Revisionist Interpretation of the Life of the Duke of Windsor
The love-affair between the Prince of Wales and Wallis Simpson has provided material for several television dramas, notably EDWARD AND MRS. SIMPSON (1978) and W.E. (2011). Both follow the orthodox interpretation of events, wherein the lovers become a romantic duo forced to choose between romance and duty. The Prince of Wales opts for the former and has to abdicate as a result. The entire episode has been read as a rehearsal for the struggles experienced six decades later by Diana, Princess of Wales and her husband Prince Charles.
EDWARD VIII: THE TRAITOR KING puts a very different spin on events. With the help of evidence "unearthed from the archives," as the program-makers claim, plus interviews with some of the people around at the time of the Abdication and its aftermath, co-directors David Hart and Nick Raid claim that the Duke of Windsor regularly acted against the national interest. He consorted with Adolf Hitler, enjoyed Nazi hospitality at a time of increasing political strain between Britain and Germany, and subsequently interacted with several Nazi sympathizers and agents. During the Second World War the Duke of Windsor fled from Paris to the south of France and thence to Spain, where he continued to associate with Nazi agents. It was alleged that he became part of a master-plan whereby Hitler would restore him to the throne, once Britain had been conquered, and subsequently become part of a puppet regime similar to that of Vichy France.
Exasperated, Winston Churchill consigned the Duke of Windsor to a job as Governor-General of Bermuda. Yet still the Duke continued to be a thorn in Britain's side, as he tried to inveigle a journalist into talking to US President Franklin D. Roosevelt, and subsequently using Roosevelt as part of a grand plan to create a negotiated peace settlement, giving Hitler most of his territorial gains. It was hardly surprising in view of the Duke's behavior that he should have been ostracized by the Royal Family.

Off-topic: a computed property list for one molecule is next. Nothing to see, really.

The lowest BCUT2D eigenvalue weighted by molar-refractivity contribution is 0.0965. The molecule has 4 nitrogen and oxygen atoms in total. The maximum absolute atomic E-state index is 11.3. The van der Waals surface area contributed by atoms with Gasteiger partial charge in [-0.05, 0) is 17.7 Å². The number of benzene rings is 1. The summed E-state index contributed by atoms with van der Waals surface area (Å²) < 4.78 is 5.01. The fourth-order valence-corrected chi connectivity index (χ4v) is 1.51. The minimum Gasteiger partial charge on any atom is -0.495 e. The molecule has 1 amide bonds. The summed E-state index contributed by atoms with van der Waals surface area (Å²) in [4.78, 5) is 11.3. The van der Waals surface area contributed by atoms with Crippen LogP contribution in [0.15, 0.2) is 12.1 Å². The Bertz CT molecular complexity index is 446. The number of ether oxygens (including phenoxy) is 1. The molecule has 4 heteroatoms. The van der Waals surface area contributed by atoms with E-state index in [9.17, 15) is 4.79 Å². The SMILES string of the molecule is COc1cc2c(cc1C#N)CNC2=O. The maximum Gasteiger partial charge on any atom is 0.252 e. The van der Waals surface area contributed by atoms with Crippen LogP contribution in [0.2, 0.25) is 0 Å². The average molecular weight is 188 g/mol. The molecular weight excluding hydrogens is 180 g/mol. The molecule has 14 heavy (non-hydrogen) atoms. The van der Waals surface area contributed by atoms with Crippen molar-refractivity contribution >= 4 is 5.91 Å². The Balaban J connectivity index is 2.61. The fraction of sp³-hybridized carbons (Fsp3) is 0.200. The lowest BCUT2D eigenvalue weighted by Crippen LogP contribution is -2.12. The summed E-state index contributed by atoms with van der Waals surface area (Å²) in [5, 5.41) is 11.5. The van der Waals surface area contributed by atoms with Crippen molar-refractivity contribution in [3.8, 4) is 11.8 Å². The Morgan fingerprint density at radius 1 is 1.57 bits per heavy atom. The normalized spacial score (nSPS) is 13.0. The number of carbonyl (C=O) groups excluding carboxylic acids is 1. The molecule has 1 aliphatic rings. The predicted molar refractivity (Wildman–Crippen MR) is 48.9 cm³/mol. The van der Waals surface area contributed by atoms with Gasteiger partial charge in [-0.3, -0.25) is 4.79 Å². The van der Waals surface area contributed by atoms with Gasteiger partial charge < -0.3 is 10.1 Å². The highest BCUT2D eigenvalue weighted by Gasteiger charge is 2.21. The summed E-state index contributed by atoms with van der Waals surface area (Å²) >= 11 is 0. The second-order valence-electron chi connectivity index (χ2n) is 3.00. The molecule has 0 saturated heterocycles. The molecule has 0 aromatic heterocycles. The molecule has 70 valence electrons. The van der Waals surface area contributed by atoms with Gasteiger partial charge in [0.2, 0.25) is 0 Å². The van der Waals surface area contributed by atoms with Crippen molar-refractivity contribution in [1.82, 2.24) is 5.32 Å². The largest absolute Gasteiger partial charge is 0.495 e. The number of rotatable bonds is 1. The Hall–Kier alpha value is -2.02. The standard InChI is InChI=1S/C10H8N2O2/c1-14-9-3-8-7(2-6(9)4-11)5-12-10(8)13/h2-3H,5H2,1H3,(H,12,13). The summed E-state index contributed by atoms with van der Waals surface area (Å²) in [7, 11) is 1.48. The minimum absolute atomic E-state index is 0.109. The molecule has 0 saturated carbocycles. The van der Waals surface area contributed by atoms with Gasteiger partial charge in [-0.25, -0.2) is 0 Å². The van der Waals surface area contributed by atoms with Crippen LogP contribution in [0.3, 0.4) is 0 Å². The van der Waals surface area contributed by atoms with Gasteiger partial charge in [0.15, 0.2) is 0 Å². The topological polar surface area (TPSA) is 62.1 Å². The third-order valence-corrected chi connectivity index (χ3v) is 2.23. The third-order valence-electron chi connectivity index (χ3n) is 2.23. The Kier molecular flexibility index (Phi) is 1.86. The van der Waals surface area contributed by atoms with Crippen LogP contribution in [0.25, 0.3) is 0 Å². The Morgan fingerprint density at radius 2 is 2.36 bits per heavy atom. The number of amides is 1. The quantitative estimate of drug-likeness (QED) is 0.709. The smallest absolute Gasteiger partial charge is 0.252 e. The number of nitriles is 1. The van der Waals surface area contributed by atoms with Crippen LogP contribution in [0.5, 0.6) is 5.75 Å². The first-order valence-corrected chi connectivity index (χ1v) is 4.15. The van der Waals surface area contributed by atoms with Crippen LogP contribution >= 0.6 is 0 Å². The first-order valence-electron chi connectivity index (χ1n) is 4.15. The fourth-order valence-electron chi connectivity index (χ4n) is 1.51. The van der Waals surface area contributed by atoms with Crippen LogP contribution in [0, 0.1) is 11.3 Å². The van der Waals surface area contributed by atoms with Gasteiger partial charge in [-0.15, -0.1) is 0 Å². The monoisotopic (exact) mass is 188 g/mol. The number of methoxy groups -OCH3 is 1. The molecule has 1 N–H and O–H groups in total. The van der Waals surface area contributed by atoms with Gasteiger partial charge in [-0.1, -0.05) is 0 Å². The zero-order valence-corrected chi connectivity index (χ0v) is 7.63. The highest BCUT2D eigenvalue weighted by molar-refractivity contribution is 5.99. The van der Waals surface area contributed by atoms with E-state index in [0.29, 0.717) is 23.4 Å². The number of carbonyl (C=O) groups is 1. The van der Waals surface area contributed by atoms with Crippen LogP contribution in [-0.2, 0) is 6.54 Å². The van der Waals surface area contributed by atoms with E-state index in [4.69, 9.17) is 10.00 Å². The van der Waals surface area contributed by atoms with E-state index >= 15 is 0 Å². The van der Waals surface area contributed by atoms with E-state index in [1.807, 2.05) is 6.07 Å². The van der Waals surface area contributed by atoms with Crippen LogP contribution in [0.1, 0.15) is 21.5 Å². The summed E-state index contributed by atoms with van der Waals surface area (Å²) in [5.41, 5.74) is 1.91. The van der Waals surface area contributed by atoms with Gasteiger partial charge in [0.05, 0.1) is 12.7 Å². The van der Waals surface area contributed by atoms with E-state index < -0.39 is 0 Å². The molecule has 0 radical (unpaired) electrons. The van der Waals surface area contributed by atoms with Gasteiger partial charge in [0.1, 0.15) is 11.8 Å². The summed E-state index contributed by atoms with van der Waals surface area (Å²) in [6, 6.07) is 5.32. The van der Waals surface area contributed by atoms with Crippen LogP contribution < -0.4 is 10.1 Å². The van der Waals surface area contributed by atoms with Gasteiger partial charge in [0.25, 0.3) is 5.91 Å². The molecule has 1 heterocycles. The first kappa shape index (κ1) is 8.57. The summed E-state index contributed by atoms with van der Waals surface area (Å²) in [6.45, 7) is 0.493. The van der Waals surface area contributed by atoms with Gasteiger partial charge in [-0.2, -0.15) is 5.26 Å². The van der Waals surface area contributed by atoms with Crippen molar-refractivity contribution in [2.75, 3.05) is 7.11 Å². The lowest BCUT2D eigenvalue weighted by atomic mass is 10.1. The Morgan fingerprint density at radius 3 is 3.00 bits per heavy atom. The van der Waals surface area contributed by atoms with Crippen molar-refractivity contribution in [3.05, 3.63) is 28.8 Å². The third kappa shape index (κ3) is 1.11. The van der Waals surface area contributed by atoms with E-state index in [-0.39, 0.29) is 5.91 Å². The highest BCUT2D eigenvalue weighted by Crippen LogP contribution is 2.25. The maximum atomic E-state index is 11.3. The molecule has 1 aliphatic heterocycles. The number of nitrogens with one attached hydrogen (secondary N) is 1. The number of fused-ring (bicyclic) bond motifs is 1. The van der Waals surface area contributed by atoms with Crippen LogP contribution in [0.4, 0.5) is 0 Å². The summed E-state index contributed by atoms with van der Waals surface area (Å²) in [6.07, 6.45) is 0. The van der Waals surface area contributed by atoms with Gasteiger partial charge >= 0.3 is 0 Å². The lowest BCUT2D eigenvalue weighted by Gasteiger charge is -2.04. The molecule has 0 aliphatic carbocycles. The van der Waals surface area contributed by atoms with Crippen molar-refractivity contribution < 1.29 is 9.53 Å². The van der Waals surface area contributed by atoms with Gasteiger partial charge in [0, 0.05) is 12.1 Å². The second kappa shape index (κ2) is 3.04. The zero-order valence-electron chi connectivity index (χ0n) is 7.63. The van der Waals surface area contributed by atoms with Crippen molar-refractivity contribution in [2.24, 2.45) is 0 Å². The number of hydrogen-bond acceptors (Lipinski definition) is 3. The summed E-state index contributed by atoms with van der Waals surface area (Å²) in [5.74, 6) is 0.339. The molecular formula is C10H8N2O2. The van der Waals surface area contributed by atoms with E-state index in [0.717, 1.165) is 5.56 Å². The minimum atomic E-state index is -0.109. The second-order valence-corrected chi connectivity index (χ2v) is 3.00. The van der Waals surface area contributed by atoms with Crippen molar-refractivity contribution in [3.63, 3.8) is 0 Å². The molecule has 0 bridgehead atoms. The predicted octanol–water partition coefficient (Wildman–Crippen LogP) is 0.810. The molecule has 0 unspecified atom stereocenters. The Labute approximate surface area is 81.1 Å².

What the program lacked was a plausible explanation of why the Duke should have behaved like this. He was undoubtedly resentful at the way he had been treated by the British government, as well as his brother King George VI. Although the program-makers did not suggest it, perhaps the Duke's principal shortcoming was overweening self- interest. He seldom took other people's attitudes into account: everything had to be done for himself. By consorting with Hitler he hoped to be considered a great statesperson; likewise his desire for a negotiated settlement was provoked out of a desire to re-assume the kingly role. The fact that such schemes were contrary to the national interest never entered his mind.
Despite his behavior, the overwhelming feeling produced by this documentary was one of sympathy; that such an emotionally and intellectually immature personality should have been placed in such difficult social and political situations. He was clearly unsuited to the role of King; nor could he ever be considered an effective figurehead for Britain and its interests.
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